David Leo Lawrence (June 18, 1889 – November 21, 1966) was an American politician who served as the 37th governor of Pennsylvania from 1959 to 1963. The first Catholic elected as Pennsylvania's governor, Lawrence is the only mayor of Pittsburgh to have also been elected as Governor of Pennsylvania. He served four terms as mayor, from 1946 through 1959. A panel of 69 scholars in 1993 ranked him third among the ten best mayors in American history.
David L. Lawrence
|37th Governor of Pennsylvania|
January 20, 1959 – January 15, 1963
|Lieutenant||John Morgan Davis|
|Preceded by||George M. Leader|
|Succeeded by||William Scranton|
|51st Mayor of Pittsburgh|
January 7, 1946 – January 15, 1959
|Preceded by||Cornelius D. Scully|
|Succeeded by||Thomas Gallagher|
|9th President of the United States Conference of Mayors|
|Preceded by||Cooper Green|
|Succeeded by||Martin H. Kennelly|
|Member of the|
Democratic National Committee
May 22, 1940 – November 21, 1966
|Preceded by||George Howard Earle III|
|Succeeded by||Joseph M. Barr|
|Secretary of the Commonwealth of Pennsylvania|
January 15, 1935 – January 17, 1939
|Preceded by||Richard Beamish|
|Succeeded by||Sophia O'Hara|
|Chair of the|
Pennsylvania Democratic Party
June 8, 1934 – May 22, 1940
|Preceded by||Warren Van Dyke|
|Succeeded by||Meredith Meyers|
David Leo Lawrence,
June 18, 1889
Pittsburgh, Pennsylvania, U.S.
|Died||November 21, 1966 (aged 77)|
Pittsburgh, Pennsylvania, U.S.
|Profession||Party delegate, Civil servant, Politician|
Lawrence was born into a working-class Irish Catholic family in the downtown Golden Triangle neighborhood of Pittsburgh, Pennsylvania. Too poor to attend college, Lawrence instead took a job as a clerk for Pittsburgh attorney William Brennan, the chairman of the local Democratic party and a labor movement pioneer. Brennan became a personal friend and mentor to the teenage Lawrence.
Lawrence entered the insurance business in 1916. In 1918 he entered the Army in World War I, serving as an officer in the adjutant general's office in Washington, D.C.
When he returned home from the army in 1919, Lawrence was elected as chairman of the Allegheny County Democratic Party. At the time, Pittsburgh was a Republican bastion, with Democrats holding wide support only in the lower class and among recent immigrants, who were concentrated in industrial jobs. With the help of Joe Guffey, a future US Senator, Lawrence led the rising Pennsylvania Democratic party that would soon dominate local and statewide politics. In the 1928 presidential election, Lawrence worked hard for Alfred E. Smith from New York, another Irish Roman Catholic politician who had also risen from the slums without the benefit of a formal education. The vicious anti-Catholic campaign that defeated Al Smith that year had a profound effect on Lawrence. He believed that Roman Catholicism was an insurmountable handicap in United States presidential politics. Consequently, at the 1932 Democratic National Convention, Lawrence deserted Al Smith's presidential campaign and delivered the Pennsylvania delegation to Franklin D. Roosevelt, solely because of his fear of the religious issue.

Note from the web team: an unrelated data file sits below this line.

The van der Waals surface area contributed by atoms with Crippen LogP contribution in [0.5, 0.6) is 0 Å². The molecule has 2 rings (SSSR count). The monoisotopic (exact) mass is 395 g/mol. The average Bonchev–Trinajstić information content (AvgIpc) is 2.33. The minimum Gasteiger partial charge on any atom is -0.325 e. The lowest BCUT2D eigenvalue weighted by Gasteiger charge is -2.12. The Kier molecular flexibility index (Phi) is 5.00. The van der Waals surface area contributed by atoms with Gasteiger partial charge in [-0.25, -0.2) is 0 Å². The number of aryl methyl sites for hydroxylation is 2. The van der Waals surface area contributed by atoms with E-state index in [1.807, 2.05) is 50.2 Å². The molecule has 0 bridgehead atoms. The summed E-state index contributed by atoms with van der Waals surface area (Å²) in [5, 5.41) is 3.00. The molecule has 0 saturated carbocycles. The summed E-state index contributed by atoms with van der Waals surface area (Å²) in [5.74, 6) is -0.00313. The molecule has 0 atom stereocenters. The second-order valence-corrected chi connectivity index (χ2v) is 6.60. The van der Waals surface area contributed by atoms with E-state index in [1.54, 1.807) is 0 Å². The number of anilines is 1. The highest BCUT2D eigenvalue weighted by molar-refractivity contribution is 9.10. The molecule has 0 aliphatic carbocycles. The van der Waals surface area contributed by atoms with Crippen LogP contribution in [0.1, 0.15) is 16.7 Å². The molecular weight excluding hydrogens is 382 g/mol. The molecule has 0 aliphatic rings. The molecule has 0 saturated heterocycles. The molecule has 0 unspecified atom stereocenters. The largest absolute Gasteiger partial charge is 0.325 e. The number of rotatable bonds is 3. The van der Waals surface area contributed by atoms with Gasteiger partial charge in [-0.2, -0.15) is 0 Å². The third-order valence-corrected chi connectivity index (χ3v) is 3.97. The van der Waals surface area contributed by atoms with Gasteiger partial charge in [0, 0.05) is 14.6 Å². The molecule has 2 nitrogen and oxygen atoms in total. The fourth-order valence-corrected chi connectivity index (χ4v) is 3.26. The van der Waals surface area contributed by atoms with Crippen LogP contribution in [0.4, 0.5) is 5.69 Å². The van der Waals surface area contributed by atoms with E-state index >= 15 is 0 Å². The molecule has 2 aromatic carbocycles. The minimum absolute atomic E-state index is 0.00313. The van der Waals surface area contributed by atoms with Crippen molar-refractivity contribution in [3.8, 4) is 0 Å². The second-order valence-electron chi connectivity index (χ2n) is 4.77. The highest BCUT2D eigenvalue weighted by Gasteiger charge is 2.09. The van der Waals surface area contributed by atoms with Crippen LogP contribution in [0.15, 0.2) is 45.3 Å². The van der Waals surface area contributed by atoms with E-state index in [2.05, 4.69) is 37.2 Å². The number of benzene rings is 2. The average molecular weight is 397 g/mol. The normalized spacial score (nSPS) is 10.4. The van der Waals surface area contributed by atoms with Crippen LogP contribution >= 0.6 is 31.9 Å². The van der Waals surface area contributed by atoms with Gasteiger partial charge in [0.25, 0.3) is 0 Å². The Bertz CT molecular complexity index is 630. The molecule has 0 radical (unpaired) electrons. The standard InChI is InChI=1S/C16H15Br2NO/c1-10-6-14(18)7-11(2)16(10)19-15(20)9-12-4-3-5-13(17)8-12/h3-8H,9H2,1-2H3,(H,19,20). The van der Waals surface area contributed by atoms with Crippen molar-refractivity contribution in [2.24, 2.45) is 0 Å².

Meanwhile, in 1931, Lawrence had run for Allegheny County Commissioner but lost. It was one of his last losses, as the effects of the Great Depression and a series of scandals rapidly eroded support for the Republican party in Pittsburgh. Two years later, Lawrence was appointed U.S. Collector of Internal Revenue for Western Pennsylvania by President Franklin D. Roosevelt. In 1934, he helped elect George Earle as the first Democratic governor of Pennsylvania in the 20th century. Earle appointed him as the Secretary of the Commonwealth. That same year, Lawrence became state chairman of the Democratic Party.
In 1945, Lawrence was elected mayor of Pittsburgh by a narrow margin. At the time, Pittsburgh was considered one of the most polluted cities in America, with smog so thick that it was not unusual for streetlights to burn during the daytime. Its industries had worked overtime during the war, adding to the pollution of air and water. Lawrence developed a seven-point program for Pittsburgh during his first days in office, making him one of the first civic leaders to implement a dedicated urban renewal plan. Republicans still controlled much of city politics and business at the time, so Lawrence had to forge bipartisan alliances to accomplish his objectives. His most famous partnership was with Richard Mellon, chairman of one of the largest banks in America and a staunch Republican. Despite their political differences, Mellon and Lawrence were both interested in the revival of Pittsburgh and both were early environmentalists. This partnership drove what came to be called the Pittsburgh Renaissance (later Renaissance I).
From 1950 through 1952, Lawrence served as president of the United States Conference of Mayors.
A 1993 survey of historians, political scientists and urban experts conducted by Melvin G. Holli saw Lawrence ranked as the third-best American big-city mayor to serve between the years 1820 and 1993.
After an unprecedented four terms as mayor of Pittsburgh, Lawrence was drafted by Democrats to run for governor in 1958. He was initially reluctant, citing his age (nearing 70) as a potential drawback. He eventually accepted his party's nomination and narrowly defeated Reading businessman Arthur McGonigle to become Pennsylvania's 37th governor and its first Catholic one.